Evelyn M. Bruegl appeals from that portion of an interlocutory judgment of dissolution of marriage which characterizes the pension rights of Herbert J. Bruegl as his separate property.
The trial court found Herbert was not eligible to retire and if he stopped working he could not withdraw any funds from the pension fund; it concluded there was no community property interest in the fund. In so ruling the trial court was concerned with the proper interpretation of one instrument, the pension plan.
Herbert is over 45 years of age and has accumulated more than 10 years of pension credit. There is no way for his pension rights to be reduced or withdrawn. Herbert has an irrevocable interest in the fund; his rights have vested (In re Marriage of Peterson, 41 Cal.App.3d 642, 649 [115 Cal.Rptr. 184]).
Repeating the findings of the trial court, Herbert argues he is not eligible for retirement, he cannot receive any benefits until age 55 at the earliest
(i) .... .... .... .... .
(ii) If an Employee who ... has attained age 45 and has accumulated 10 years of Pension Credit dies, his designated beneficiary or the person or persons selected ... shall, upon application, be entitled to 36 monthly payments in an amount equal to the monthly pension which the deceased Employee would have received had he retired at age 62, based on his years of Pension Credit at the time of his death. The total value of any Pension payments, if any, received by the deceased Employee during a previous period of retirement shall be deducted from the total value of the 36 monthly payments otherwise due the deceased Employee's beneficiary. The monthly payments described herein will begin with the first month following the death of the Employee....
"(b) Death After Retirement.
(i) If a Retired Employee dies within the 36-month period beginning with the effective date of such payments, his monthly pension payments shall be continued, until a total of 36 such payments have been made to such Retired Employee, to his designated beneficiary, ... and shall thereupon cease."
Because the pension plan has vested, it is community property subject to division between the spouses. However, Evelyn has no community interest in the guaranteed payment feature of the plan insofar as it relates to payments due after Herbert's death. Since the pension plan comprises the bulk of the community assets, the trial court may wish also to review its earlier determinations on spousal and child support.
"Art. IV, § 5. Early Retirement Pension. An Employee shall be entitled to retire on an Early Retirement Pension if he meets these requirements:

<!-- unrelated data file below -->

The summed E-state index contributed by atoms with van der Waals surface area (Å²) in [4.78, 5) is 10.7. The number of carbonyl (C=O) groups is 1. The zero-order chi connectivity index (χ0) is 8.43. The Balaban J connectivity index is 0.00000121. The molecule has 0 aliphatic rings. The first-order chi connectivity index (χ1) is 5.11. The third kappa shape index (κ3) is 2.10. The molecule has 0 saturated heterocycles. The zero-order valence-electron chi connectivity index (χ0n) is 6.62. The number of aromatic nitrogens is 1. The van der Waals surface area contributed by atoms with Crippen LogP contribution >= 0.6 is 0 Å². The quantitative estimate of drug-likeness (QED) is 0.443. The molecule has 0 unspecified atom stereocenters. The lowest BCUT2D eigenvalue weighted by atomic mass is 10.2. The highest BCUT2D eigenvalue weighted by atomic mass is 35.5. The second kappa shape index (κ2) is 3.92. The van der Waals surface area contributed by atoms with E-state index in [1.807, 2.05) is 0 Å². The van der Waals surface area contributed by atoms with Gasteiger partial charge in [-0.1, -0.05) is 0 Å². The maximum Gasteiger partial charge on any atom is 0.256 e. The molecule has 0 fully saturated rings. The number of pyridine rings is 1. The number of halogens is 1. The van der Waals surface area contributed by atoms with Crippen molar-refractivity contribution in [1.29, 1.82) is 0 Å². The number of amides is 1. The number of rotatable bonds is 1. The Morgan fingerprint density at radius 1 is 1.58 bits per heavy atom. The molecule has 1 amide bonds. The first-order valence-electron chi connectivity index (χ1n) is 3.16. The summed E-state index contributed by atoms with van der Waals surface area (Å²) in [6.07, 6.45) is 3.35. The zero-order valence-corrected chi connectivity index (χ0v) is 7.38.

"(a) He has attained age 55 but has not yet attained 62;
"(b) he has Pension Credit for at least 10 years without a break in employment as defined in Article IV, Section 7; and
"(c) he has received Pension Credit for 700 hours of work in Covered Employment since his Contribution Date."
"Art. IV, Section 7. Breaks in Covered Employment After the Contribution Date and Cancellation of Pension Credit.
"(a) General Rule.
"(1) .... .... .... .... .... .
"(2) After January 1, 1963, it shall be considered a break in employment and an Employee's previously accumulated Pension Credit shall be cancelled if he fails to earn at least one quarter of Future Service Credit in any period of three consecutive calendar years."
However, after age 45 and 10 years of pension the break rule does not apply as long as the employee follows simple notification procedures. These regulations are:
"Art. IV, Section 8. Vesting.
"(a) An Employee who has earned at least 25 years of Pension Credit ... or who has attained age 45 and has accumulated at least 10 years of Pension Credit, shall have his Pension Credit vested and the break rule, as set forth in Section 7 of this Article IV, shall not operate to deprive him of his previously accumulated Pension Credit, provided he meets the following requirements:
"(1) If, after January 1, 1963, an Employee fails to earn at least one quarter of Future Service Credit in any period of three consecutive calendar years, he must, before the end of the subsequent calendar year, make application to have his Pension Credits vested.
"(2) After receipt of notification from the Board of Trustees of a determination that his Pension Credits are vested, an Employee must keep the Trustees informed of any change in his mailing address so long as he fails to earn one quarter of Future Service Credit in any period of three consecutive calendar years."
Although the pension credits could be lost by failing to notify the appropriate persons during a break in employment, this does not affect vesting in terms of the characterization of these rights as separate or community property. Where "the only condition to the payment of pension benefits is a condition entirely within ... [Herbert Bruegel's] control ... this is not the type of uncertainty which precludes division on divorce." (Bensing v. Bensing, 25 Cal.App.3d 889, 893 [102 Cal.Rptr. 255].)